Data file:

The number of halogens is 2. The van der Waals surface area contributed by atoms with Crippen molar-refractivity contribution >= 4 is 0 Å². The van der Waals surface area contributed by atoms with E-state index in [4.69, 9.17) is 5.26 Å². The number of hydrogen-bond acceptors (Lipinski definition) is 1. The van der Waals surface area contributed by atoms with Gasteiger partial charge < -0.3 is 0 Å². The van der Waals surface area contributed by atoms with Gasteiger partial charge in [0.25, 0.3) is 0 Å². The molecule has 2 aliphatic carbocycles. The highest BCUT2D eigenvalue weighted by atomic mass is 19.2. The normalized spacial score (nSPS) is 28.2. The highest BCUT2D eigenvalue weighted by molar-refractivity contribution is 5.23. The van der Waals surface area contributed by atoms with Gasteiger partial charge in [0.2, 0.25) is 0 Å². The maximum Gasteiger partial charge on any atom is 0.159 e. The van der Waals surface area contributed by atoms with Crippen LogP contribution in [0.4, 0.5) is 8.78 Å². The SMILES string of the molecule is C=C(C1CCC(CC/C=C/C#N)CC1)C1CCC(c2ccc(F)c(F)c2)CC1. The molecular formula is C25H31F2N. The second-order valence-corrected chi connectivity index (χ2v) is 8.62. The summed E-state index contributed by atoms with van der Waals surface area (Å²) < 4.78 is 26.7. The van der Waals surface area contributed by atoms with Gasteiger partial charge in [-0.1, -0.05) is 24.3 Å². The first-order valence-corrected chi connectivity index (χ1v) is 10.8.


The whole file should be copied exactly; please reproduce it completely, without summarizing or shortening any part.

The number of halogens is 2. The van der Waals surface area contributed by atoms with Crippen molar-refractivity contribution >= 4 is 0 Å². The van der Waals surface area contributed by atoms with E-state index in [4.69, 9.17) is 5.26 Å². The number of hydrogen-bond acceptors (Lipinski definition) is 1. The van der Waals surface area contributed by atoms with Gasteiger partial charge < -0.3 is 0 Å². The van der Waals surface area contributed by atoms with Gasteiger partial charge in [0.25, 0.3) is 0 Å². The molecule has 2 aliphatic carbocycles. The highest BCUT2D eigenvalue weighted by atomic mass is 19.2. The normalized spacial score (nSPS) is 28.2. The highest BCUT2D eigenvalue weighted by molar-refractivity contribution is 5.23. The van der Waals surface area contributed by atoms with Gasteiger partial charge in [0.2, 0.25) is 0 Å². The maximum Gasteiger partial charge on any atom is 0.159 e. The van der Waals surface area contributed by atoms with Crippen LogP contribution in [0.4, 0.5) is 8.78 Å². The SMILES string of the molecule is C=C(C1CCC(CC/C=C/C#N)CC1)C1CCC(c2ccc(F)c(F)c2)CC1. The molecular formula is C25H31F2N. The second-order valence-corrected chi connectivity index (χ2v) is 8.62. The summed E-state index contributed by atoms with van der Waals surface area (Å²) < 4.78 is 26.7. The van der Waals surface area contributed by atoms with Gasteiger partial charge in [-0.1, -0.05) is 24.3 Å². The first-order valence-corrected chi connectivity index (χ1v) is 10.8.